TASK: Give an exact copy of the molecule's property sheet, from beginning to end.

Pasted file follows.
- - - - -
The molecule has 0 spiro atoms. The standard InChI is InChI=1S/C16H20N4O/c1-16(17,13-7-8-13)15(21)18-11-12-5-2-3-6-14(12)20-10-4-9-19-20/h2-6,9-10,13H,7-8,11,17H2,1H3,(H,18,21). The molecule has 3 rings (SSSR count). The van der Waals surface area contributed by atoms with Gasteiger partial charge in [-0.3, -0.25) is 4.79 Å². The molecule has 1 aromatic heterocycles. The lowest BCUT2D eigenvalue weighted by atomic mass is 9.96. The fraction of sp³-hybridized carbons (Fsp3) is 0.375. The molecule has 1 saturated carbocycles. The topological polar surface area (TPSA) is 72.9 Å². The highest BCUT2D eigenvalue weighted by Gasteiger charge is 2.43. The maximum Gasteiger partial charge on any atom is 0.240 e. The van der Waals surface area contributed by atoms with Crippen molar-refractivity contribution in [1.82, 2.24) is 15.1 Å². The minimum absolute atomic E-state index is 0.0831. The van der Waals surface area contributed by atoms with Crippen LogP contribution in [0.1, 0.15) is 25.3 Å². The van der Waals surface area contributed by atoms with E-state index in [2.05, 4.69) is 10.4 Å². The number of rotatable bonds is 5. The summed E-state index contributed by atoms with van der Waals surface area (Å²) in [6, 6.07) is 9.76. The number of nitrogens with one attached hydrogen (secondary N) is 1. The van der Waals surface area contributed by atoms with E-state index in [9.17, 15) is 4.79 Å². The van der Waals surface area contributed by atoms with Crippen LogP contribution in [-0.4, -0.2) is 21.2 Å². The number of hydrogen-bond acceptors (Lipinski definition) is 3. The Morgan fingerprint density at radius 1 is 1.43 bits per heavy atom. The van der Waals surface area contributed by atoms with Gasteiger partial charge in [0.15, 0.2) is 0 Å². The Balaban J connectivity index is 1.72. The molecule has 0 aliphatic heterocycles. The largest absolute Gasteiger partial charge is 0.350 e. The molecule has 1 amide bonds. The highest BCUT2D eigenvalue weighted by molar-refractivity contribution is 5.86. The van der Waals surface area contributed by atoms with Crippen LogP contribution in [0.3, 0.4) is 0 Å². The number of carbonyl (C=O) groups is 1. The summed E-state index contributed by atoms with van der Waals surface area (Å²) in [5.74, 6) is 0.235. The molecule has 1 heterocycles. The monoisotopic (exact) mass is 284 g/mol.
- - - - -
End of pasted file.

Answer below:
The molecule has 0 spiro atoms. The standard InChI is InChI=1S/C16H20N4O/c1-16(17,13-7-8-13)15(21)18-11-12-5-2-3-6-14(12)20-10-4-9-19-20/h2-6,9-10,13H,7-8,11,17H2,1H3,(H,18,21). The molecule has 3 rings (SSSR count). The van der Waals surface area contributed by atoms with Gasteiger partial charge in [-0.3, -0.25) is 4.79 Å². The molecule has 1 aromatic heterocycles. The lowest BCUT2D eigenvalue weighted by atomic mass is 9.96. The fraction of sp³-hybridized carbons (Fsp3) is 0.375. The molecule has 1 saturated carbocycles. The topological polar surface area (TPSA) is 72.9 Å². The highest BCUT2D eigenvalue weighted by Gasteiger charge is 2.43. The maximum Gasteiger partial charge on any atom is 0.240 e. The van der Waals surface area contributed by atoms with Crippen molar-refractivity contribution in [1.82, 2.24) is 15.1 Å². The minimum absolute atomic E-state index is 0.0831. The van der Waals surface area contributed by atoms with Crippen LogP contribution in [0.1, 0.15) is 25.3 Å². The van der Waals surface area contributed by atoms with E-state index in [2.05, 4.69) is 10.4 Å². The number of rotatable bonds is 5. The summed E-state index contributed by atoms with van der Waals surface area (Å²) in [6, 6.07) is 9.76. The number of nitrogens with one attached hydrogen (secondary N) is 1. The van der Waals surface area contributed by atoms with E-state index in [9.17, 15) is 4.79 Å². The van der Waals surface area contributed by atoms with Crippen LogP contribution in [-0.4, -0.2) is 21.2 Å². The number of hydrogen-bond acceptors (Lipinski definition) is 3. The Morgan fingerprint density at radius 1 is 1.43 bits per heavy atom. The van der Waals surface area contributed by atoms with Gasteiger partial charge in [0.15, 0.2) is 0 Å². The Balaban J connectivity index is 1.72. The molecule has 0 aliphatic heterocycles. The largest absolute Gasteiger partial charge is 0.350 e. The molecule has 1 amide bonds. The highest BCUT2D eigenvalue weighted by molar-refractivity contribution is 5.86. The van der Waals surface area contributed by atoms with Crippen LogP contribution in [0.3, 0.4) is 0 Å². The number of carbonyl (C=O) groups is 1. The summed E-state index contributed by atoms with van der Waals surface area (Å²) in [5.74, 6) is 0.235. The molecule has 1 heterocycles. The monoisotopic (exact) mass is 284 g/mol.